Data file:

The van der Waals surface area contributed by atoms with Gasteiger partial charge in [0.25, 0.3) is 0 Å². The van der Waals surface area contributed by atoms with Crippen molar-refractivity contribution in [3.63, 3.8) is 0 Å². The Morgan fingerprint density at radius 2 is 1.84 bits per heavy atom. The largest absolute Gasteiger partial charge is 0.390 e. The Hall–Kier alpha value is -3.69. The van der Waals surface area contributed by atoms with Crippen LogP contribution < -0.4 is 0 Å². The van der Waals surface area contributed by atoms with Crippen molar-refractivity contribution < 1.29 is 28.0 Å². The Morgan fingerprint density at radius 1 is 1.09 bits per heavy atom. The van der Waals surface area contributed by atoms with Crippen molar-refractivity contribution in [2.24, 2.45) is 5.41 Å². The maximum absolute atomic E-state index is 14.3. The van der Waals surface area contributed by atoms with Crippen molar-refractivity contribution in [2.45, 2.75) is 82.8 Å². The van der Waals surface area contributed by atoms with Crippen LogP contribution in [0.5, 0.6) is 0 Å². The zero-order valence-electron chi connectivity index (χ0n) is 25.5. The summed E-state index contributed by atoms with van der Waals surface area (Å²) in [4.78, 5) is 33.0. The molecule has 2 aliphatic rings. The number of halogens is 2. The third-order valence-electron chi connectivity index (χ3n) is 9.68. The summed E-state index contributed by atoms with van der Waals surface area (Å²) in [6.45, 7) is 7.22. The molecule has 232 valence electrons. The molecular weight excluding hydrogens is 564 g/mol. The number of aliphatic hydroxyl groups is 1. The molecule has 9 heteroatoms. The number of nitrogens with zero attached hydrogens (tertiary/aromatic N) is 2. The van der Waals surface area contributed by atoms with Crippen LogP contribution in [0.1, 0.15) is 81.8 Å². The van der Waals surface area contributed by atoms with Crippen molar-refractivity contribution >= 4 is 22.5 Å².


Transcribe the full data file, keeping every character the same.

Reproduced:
The van der Waals surface area contributed by atoms with Gasteiger partial charge in [0.25, 0.3) is 0 Å². The van der Waals surface area contributed by atoms with Crippen molar-refractivity contribution in [3.63, 3.8) is 0 Å². The Morgan fingerprint density at radius 2 is 1.84 bits per heavy atom. The largest absolute Gasteiger partial charge is 0.390 e. The Hall–Kier alpha value is -3.69. The van der Waals surface area contributed by atoms with Crippen LogP contribution < -0.4 is 0 Å². The van der Waals surface area contributed by atoms with Crippen molar-refractivity contribution < 1.29 is 28.0 Å². The Morgan fingerprint density at radius 1 is 1.09 bits per heavy atom. The van der Waals surface area contributed by atoms with Crippen molar-refractivity contribution in [2.24, 2.45) is 5.41 Å². The maximum absolute atomic E-state index is 14.3. The van der Waals surface area contributed by atoms with Crippen molar-refractivity contribution in [2.45, 2.75) is 82.8 Å². The van der Waals surface area contributed by atoms with Crippen LogP contribution in [0.5, 0.6) is 0 Å². The zero-order valence-electron chi connectivity index (χ0n) is 25.5. The summed E-state index contributed by atoms with van der Waals surface area (Å²) in [4.78, 5) is 33.0. The molecule has 2 aliphatic rings. The number of halogens is 2. The third-order valence-electron chi connectivity index (χ3n) is 9.68. The summed E-state index contributed by atoms with van der Waals surface area (Å²) in [6.45, 7) is 7.22. The molecule has 232 valence electrons. The molecular weight excluding hydrogens is 564 g/mol. The number of aliphatic hydroxyl groups is 1. The molecule has 9 heteroatoms. The number of nitrogens with zero attached hydrogens (tertiary/aromatic N) is 2. The van der Waals surface area contributed by atoms with Crippen LogP contribution in [0.1, 0.15) is 81.8 Å². The van der Waals surface area contributed by atoms with Crippen molar-refractivity contribution >= 4 is 22.5 Å².